Quote:
Originally Posted by danielpalos
There is no constitutional basis for any state to impair in the obligation of contracts between private individuals exercising their Ninth Amendment power to create social contracts, that may result employment.
What, pray tell, is a "social contract"? It's either a contract, or it's not.

Quote:
Originally Posted by danielpalos
Neither the states nor the people are enumerated any power to enforce US Customs laws. States are specifically denied and disparaged the power to impair in the obligation of contracts.
Law Enforcement
Delegation of Immigration Authority
Section 287(g) Immigration and Nationality Act

The Illegal Immigration Reform and Immigrant Responsibility Act (IIRAIRA), effective September 30, 1996, added Section 287(g), performance of immigration officer functions by state officers and employees, to the Immigration and Nationality Act (INA). This authorizes the secretary of the U.S. Department of Homeland Security (DHS) to enter into agreements with state and local law enforcement agencies, permitting designated officers to perform immigration law enforcement functions, pursuant to a Memorandum of Agreement (MOA), provided that the local law enforcement officers receive appropriate training and function under the supervision of sworn U.S. Immigration and Customs Enforcement (ICE) officers.

The cross-designation between ICE and state and local patrol officers, detectives, investigators and correctional officers working in conjunction with ICE allows these local and state officers: necessary resources and latitude to pursue investigations relating to violent crimes, human smuggling, gang/organized crime activity, sexual-related offenses, narcotics smuggling and money laundering; and increased resources and support in more remote geographical locations.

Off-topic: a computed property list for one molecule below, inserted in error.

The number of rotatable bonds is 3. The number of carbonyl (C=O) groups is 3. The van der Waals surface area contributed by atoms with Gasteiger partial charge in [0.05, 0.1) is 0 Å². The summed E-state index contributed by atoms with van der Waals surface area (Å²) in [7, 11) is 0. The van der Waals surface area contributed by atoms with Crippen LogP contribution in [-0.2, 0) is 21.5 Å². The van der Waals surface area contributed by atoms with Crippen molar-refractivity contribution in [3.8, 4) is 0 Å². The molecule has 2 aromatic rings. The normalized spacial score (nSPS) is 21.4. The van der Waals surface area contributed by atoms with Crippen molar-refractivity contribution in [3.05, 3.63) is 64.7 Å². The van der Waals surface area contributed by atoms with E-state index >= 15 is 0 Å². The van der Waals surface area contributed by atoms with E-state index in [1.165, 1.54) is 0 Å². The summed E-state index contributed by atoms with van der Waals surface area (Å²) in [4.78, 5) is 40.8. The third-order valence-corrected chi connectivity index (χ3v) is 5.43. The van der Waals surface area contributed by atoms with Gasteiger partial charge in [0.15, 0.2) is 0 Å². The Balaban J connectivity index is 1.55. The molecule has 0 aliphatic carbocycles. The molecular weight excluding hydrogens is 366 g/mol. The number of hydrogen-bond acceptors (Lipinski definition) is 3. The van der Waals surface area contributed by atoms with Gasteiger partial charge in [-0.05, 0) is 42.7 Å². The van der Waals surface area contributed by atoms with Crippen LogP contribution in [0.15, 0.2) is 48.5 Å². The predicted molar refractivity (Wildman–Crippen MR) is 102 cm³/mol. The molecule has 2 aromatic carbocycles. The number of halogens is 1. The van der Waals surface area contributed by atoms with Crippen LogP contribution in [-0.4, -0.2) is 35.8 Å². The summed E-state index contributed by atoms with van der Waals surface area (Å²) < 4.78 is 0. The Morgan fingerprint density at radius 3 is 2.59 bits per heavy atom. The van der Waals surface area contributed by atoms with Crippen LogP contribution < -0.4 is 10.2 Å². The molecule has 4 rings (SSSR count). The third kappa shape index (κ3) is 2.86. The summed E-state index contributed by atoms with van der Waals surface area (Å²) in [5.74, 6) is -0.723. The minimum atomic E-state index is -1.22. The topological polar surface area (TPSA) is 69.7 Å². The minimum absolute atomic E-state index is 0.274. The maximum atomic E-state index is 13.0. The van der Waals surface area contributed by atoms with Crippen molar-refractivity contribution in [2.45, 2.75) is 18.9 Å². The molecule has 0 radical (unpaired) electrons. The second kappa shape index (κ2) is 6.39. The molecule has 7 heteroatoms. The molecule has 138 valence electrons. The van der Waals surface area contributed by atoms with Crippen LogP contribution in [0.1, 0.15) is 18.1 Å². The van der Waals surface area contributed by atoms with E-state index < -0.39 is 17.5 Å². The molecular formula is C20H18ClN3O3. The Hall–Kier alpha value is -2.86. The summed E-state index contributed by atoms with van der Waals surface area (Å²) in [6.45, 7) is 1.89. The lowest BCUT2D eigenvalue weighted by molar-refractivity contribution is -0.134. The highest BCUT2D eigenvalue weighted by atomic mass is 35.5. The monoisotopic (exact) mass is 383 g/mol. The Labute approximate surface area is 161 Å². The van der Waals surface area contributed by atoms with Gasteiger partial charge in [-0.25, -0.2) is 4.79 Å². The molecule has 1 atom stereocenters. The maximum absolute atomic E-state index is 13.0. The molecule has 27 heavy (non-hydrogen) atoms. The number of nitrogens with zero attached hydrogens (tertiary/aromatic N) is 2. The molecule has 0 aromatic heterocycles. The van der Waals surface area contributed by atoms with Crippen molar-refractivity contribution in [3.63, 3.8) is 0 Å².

Partners (http://www.ice.gov/partners/287g/Section287_g.htm - broken link)
 
Old 11-14-2007, 01:02 PM
 
Location: US, California - federalist
2,795 posts, read 3,098,884 times
Reputation: 479
Quote:
Originally Posted by TriMT7 View Post
If you have ever taken an in-depth constitutional law class, you would know by now that NOTHING about the Constitution is "clear"!

Actually, where government regulation or otherwise impairs obligations under the contract, the obligations due under that contract are typically forgiven under the doctrine of impossibility or impracticability.

Surely you know that not all contracts are enforceable? Contracts that involve illegal means are unenforceable on their face. You can't contract to sell drugs and expect that contract to hold up in Court.

What, pray tell, is a "social contract"? It's either a contract, or it's not.

Law Enforcement
Delegation of Immigration Authority
Section 287(g) Immigration and Nationality Act

The Illegal Immigration Reform and Immigrant Responsibility Act (IIRAIRA), effective September 30, 1996, added Section 287(g), performance of immigration officer functions by state officers and employees, to the Immigration and Nationality Act (INA). This authorizes the secretary of the U.S. Department of Homeland Security (DHS) to enter into agreements with state and local law enforcement agencies, permitting designated officers to perform immigration law enforcement functions, pursuant to a Memorandum of Agreement (MOA), provided that the local law enforcement officers receive appropriate training and function under the supervision of sworn U.S. Immigration and Customs Enforcement (ICE) officers.